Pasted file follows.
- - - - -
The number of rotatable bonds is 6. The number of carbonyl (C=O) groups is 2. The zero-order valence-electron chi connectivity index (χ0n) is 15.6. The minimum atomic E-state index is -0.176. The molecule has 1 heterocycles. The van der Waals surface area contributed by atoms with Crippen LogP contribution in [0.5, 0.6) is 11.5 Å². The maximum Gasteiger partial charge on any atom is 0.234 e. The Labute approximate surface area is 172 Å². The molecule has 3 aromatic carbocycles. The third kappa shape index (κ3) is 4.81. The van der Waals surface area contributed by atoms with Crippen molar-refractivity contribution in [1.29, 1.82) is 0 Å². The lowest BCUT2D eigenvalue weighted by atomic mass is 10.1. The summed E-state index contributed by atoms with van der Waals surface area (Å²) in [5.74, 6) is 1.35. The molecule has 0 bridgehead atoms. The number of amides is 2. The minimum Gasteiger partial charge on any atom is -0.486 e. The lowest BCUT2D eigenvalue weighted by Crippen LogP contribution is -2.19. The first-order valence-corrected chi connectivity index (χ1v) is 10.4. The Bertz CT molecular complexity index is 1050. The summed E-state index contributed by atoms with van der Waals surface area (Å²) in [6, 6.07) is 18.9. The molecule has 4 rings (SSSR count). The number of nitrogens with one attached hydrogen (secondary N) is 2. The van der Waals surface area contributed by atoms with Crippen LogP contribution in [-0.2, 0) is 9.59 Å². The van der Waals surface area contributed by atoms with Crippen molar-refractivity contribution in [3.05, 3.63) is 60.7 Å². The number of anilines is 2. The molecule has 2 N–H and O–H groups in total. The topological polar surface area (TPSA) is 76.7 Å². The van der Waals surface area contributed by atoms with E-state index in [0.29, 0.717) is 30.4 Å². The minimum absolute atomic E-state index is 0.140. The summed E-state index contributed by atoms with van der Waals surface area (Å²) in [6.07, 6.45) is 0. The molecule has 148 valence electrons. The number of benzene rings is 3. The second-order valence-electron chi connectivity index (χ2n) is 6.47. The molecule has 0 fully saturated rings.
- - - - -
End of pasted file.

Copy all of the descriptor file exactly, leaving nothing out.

The number of rotatable bonds is 6. The number of carbonyl (C=O) groups is 2. The zero-order valence-electron chi connectivity index (χ0n) is 15.6. The minimum atomic E-state index is -0.176. The molecule has 1 heterocycles. The van der Waals surface area contributed by atoms with Crippen LogP contribution in [0.5, 0.6) is 11.5 Å². The maximum Gasteiger partial charge on any atom is 0.234 e. The Labute approximate surface area is 172 Å². The molecule has 3 aromatic carbocycles. The third kappa shape index (κ3) is 4.81. The van der Waals surface area contributed by atoms with Crippen molar-refractivity contribution in [1.29, 1.82) is 0 Å². The lowest BCUT2D eigenvalue weighted by atomic mass is 10.1. The summed E-state index contributed by atoms with van der Waals surface area (Å²) in [5.74, 6) is 1.35. The molecule has 0 bridgehead atoms. The number of amides is 2. The minimum Gasteiger partial charge on any atom is -0.486 e. The lowest BCUT2D eigenvalue weighted by Crippen LogP contribution is -2.19. The first-order valence-corrected chi connectivity index (χ1v) is 10.4. The Bertz CT molecular complexity index is 1050. The summed E-state index contributed by atoms with van der Waals surface area (Å²) in [6, 6.07) is 18.9. The molecule has 4 rings (SSSR count). The number of nitrogens with one attached hydrogen (secondary N) is 2. The van der Waals surface area contributed by atoms with Crippen LogP contribution in [-0.2, 0) is 9.59 Å². The van der Waals surface area contributed by atoms with Crippen molar-refractivity contribution in [3.05, 3.63) is 60.7 Å². The number of anilines is 2. The molecule has 2 N–H and O–H groups in total. The topological polar surface area (TPSA) is 76.7 Å². The van der Waals surface area contributed by atoms with E-state index in [0.29, 0.717) is 30.4 Å². The minimum absolute atomic E-state index is 0.140. The summed E-state index contributed by atoms with van der Waals surface area (Å²) in [6.07, 6.45) is 0. The molecule has 148 valence electrons. The number of benzene rings is 3. The second-order valence-electron chi connectivity index (χ2n) is 6.47. The molecule has 0 fully saturated rings.